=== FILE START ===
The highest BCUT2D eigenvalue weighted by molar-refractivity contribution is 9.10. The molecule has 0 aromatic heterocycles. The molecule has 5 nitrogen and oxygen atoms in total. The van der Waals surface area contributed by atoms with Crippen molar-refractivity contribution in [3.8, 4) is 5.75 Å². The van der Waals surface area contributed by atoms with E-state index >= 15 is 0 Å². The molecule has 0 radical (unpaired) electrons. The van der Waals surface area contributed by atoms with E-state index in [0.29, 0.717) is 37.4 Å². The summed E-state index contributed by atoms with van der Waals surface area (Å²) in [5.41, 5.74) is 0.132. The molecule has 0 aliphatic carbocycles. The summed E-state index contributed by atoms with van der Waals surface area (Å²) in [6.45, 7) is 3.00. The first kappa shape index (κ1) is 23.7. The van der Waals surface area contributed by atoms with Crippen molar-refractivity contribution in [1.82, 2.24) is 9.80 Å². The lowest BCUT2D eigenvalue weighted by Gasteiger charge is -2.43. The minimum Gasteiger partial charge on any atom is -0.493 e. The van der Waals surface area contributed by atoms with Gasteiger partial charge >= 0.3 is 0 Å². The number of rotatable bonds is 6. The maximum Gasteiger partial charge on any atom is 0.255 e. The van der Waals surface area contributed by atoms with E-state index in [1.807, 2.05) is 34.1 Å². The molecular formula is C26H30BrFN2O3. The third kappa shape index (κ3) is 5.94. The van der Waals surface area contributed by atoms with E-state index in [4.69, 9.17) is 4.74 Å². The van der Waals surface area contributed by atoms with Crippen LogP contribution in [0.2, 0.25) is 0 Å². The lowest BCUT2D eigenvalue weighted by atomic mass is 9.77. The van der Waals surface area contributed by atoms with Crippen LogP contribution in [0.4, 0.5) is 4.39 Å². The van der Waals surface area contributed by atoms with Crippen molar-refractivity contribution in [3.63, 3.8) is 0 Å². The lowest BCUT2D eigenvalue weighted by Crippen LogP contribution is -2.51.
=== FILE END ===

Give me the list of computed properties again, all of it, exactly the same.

The highest BCUT2D eigenvalue weighted by molar-refractivity contribution is 9.10. The molecule has 0 aromatic heterocycles. The molecule has 5 nitrogen and oxygen atoms in total. The van der Waals surface area contributed by atoms with Crippen molar-refractivity contribution in [3.8, 4) is 5.75 Å². The van der Waals surface area contributed by atoms with E-state index >= 15 is 0 Å². The molecule has 0 radical (unpaired) electrons. The van der Waals surface area contributed by atoms with E-state index in [0.29, 0.717) is 37.4 Å². The summed E-state index contributed by atoms with van der Waals surface area (Å²) in [5.41, 5.74) is 0.132. The molecule has 0 aliphatic carbocycles. The summed E-state index contributed by atoms with van der Waals surface area (Å²) in [6.45, 7) is 3.00. The first kappa shape index (κ1) is 23.7. The van der Waals surface area contributed by atoms with Crippen molar-refractivity contribution in [1.82, 2.24) is 9.80 Å². The lowest BCUT2D eigenvalue weighted by Gasteiger charge is -2.43. The minimum Gasteiger partial charge on any atom is -0.493 e. The van der Waals surface area contributed by atoms with Gasteiger partial charge >= 0.3 is 0 Å². The number of rotatable bonds is 6. The maximum Gasteiger partial charge on any atom is 0.255 e. The van der Waals surface area contributed by atoms with E-state index in [1.807, 2.05) is 34.1 Å². The molecular formula is C26H30BrFN2O3. The third kappa shape index (κ3) is 5.94. The van der Waals surface area contributed by atoms with E-state index in [4.69, 9.17) is 4.74 Å². The van der Waals surface area contributed by atoms with Crippen LogP contribution in [0.2, 0.25) is 0 Å². The lowest BCUT2D eigenvalue weighted by atomic mass is 9.77. The van der Waals surface area contributed by atoms with Crippen LogP contribution in [0.4, 0.5) is 4.39 Å². The van der Waals surface area contributed by atoms with Crippen molar-refractivity contribution in [3.63, 3.8) is 0 Å². The lowest BCUT2D eigenvalue weighted by Crippen LogP contribution is -2.51.